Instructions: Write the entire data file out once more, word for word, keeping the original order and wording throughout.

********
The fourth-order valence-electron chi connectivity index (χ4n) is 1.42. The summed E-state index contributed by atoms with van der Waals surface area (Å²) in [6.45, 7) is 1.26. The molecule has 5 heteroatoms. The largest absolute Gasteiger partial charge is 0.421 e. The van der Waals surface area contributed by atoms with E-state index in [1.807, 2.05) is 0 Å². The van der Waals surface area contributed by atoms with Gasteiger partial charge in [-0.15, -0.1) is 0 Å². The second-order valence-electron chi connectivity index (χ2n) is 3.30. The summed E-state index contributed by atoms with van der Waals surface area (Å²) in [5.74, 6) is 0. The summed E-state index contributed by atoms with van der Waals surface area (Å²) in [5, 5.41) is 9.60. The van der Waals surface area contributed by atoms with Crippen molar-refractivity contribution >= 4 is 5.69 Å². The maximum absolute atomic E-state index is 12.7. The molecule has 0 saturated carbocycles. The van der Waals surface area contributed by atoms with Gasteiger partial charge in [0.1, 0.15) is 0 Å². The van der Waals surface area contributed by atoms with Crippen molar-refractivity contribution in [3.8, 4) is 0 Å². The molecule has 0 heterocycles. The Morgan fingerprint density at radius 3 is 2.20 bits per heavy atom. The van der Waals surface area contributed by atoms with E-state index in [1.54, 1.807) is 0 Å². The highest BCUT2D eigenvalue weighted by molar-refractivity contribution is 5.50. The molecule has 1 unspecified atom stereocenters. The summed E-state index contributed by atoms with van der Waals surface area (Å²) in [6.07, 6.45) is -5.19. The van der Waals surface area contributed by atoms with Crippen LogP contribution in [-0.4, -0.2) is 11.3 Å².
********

The fourth-order valence-electron chi connectivity index (χ4n) is 1.42. The summed E-state index contributed by atoms with van der Waals surface area (Å²) in [6.45, 7) is 1.26. The molecule has 5 heteroatoms. The largest absolute Gasteiger partial charge is 0.421 e. The van der Waals surface area contributed by atoms with E-state index in [1.807, 2.05) is 0 Å². The van der Waals surface area contributed by atoms with Gasteiger partial charge in [-0.15, -0.1) is 0 Å². The second-order valence-electron chi connectivity index (χ2n) is 3.30. The summed E-state index contributed by atoms with van der Waals surface area (Å²) in [5.74, 6) is 0. The summed E-state index contributed by atoms with van der Waals surface area (Å²) in [5, 5.41) is 9.60. The van der Waals surface area contributed by atoms with Crippen molar-refractivity contribution >= 4 is 5.69 Å². The maximum absolute atomic E-state index is 12.7. The molecule has 0 saturated carbocycles. The van der Waals surface area contributed by atoms with Gasteiger partial charge in [0.1, 0.15) is 0 Å². The van der Waals surface area contributed by atoms with Crippen molar-refractivity contribution in [3.8, 4) is 0 Å². The molecule has 0 heterocycles. The Morgan fingerprint density at radius 3 is 2.20 bits per heavy atom. The van der Waals surface area contributed by atoms with E-state index in [1.54, 1.807) is 0 Å². The highest BCUT2D eigenvalue weighted by molar-refractivity contribution is 5.50. The molecule has 1 unspecified atom stereocenters. The summed E-state index contributed by atoms with van der Waals surface area (Å²) in [6.07, 6.45) is -5.19. The van der Waals surface area contributed by atoms with Crippen LogP contribution in [-0.4, -0.2) is 11.3 Å².